Number two, as part of that preparation phase, is get the right support. In this case I mean get the right coaching that you need. We all need coaches. You all need coaches to help you get through the things you just don’t know, right? That you just don’t understand. And you want to work with someone who has experience and knowledge and understanding of the process to guide you the best way that they can. We all need that guidance, and more specifically, you need the guidance that is specific for your needs, not for everybody else. It should be based on your age, your medical history, your hormones. It should be based on you and your partner, so that you get the right coaching, the right guidance and the right support, so that you’re using those three months of preparation the right way.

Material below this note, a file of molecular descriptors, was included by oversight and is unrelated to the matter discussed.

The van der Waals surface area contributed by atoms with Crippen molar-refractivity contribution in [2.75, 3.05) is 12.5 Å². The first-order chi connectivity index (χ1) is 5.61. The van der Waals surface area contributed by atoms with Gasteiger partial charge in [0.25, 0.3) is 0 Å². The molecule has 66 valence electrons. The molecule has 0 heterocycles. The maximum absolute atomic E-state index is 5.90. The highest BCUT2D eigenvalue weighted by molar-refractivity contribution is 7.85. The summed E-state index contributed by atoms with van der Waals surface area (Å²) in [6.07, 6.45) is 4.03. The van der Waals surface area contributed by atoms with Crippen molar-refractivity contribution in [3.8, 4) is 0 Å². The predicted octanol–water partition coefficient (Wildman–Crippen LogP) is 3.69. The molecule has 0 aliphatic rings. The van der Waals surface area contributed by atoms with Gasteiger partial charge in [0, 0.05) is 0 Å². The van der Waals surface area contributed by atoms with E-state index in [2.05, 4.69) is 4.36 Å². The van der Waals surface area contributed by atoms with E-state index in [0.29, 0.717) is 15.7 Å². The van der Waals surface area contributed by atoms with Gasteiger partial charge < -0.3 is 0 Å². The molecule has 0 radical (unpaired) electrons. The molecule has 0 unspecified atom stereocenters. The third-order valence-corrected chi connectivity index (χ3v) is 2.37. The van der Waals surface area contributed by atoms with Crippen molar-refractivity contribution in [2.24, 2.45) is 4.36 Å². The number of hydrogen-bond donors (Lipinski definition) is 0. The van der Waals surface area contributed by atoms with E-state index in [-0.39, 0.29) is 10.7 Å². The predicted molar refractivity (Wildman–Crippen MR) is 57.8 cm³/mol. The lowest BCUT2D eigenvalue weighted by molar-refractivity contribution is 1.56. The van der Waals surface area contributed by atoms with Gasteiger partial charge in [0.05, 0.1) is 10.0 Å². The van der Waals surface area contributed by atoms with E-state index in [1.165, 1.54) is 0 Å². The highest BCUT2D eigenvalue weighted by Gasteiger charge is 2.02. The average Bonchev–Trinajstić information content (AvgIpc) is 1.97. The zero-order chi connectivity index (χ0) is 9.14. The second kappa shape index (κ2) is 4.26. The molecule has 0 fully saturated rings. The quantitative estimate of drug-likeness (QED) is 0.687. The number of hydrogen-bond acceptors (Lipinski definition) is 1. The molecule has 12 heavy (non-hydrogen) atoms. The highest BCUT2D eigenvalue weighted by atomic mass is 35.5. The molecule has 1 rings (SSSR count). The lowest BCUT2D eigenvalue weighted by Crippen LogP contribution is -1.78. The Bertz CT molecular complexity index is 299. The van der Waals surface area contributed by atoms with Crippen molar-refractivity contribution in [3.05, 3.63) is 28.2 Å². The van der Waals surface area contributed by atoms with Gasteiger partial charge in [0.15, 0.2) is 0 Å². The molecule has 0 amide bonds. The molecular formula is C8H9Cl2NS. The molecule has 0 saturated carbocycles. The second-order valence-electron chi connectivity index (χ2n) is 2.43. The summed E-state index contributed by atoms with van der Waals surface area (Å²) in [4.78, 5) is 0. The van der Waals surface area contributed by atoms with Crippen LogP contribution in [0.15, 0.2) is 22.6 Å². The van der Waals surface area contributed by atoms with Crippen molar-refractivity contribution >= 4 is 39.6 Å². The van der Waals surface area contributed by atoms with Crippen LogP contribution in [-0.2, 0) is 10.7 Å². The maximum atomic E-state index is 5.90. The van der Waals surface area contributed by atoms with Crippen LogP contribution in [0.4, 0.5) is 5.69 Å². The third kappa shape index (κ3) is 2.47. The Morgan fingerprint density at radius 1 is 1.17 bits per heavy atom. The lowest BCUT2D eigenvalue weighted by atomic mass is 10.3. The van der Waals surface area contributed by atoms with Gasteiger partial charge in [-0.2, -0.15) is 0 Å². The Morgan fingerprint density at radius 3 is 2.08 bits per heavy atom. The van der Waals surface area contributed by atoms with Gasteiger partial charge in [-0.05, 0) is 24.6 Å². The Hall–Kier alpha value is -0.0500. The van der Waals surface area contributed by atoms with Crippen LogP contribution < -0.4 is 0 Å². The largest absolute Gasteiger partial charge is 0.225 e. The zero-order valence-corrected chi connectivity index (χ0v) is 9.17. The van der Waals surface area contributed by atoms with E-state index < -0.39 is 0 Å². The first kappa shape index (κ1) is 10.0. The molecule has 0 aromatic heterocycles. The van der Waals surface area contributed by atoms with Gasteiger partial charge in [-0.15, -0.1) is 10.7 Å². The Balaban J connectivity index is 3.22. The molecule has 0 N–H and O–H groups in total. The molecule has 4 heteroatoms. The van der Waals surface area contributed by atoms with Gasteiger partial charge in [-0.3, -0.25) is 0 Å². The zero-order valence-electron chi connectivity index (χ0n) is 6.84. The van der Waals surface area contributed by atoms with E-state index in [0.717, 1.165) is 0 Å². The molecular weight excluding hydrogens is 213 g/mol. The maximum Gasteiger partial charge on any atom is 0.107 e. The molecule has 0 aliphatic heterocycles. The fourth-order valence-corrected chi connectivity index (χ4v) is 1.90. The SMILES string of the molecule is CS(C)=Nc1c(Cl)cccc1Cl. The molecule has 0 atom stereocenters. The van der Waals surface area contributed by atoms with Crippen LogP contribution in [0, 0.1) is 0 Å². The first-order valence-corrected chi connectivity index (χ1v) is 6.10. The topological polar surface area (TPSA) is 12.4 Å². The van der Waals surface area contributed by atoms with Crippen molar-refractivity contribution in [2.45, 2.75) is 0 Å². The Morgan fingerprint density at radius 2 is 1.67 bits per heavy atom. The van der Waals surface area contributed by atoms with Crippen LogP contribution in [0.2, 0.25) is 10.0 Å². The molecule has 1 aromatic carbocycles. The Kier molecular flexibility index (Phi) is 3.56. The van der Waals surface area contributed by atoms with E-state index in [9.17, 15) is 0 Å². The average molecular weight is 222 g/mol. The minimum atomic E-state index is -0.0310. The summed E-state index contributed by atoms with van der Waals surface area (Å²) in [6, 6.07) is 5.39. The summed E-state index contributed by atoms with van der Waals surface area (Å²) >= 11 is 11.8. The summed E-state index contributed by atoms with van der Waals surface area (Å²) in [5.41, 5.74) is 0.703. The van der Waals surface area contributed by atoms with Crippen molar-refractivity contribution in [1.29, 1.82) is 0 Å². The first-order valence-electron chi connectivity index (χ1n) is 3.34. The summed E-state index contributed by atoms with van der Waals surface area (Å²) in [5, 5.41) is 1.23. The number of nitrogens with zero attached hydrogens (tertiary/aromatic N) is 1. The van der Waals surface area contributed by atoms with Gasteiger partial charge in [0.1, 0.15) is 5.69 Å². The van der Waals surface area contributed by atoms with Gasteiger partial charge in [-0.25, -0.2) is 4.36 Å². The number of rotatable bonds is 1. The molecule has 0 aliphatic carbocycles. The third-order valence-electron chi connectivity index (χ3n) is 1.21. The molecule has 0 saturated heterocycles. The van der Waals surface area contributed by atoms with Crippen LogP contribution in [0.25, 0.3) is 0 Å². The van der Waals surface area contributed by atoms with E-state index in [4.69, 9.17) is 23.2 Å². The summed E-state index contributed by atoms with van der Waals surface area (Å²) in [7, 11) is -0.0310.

And last but not least, start with the basics. Start with the foundational things that I talk about all the time. Make sure your diet is on point. Now is the time to clean that up. Make sure that you are exercising regularly. Not too much, not too little. Make sure that you are managing your stress. Remember, I gave you a free 30 day trial to the FertileMind App to help you in that department. Make sure that you’re getting enough sleep, because that’s when your body rests, recovers and rejuvenates and everything starts to balance. And make sure you are getting the foundational support that you need based on your specific needs when it comes to supplements or anything else. These things take time to work, which means you need to start those things now.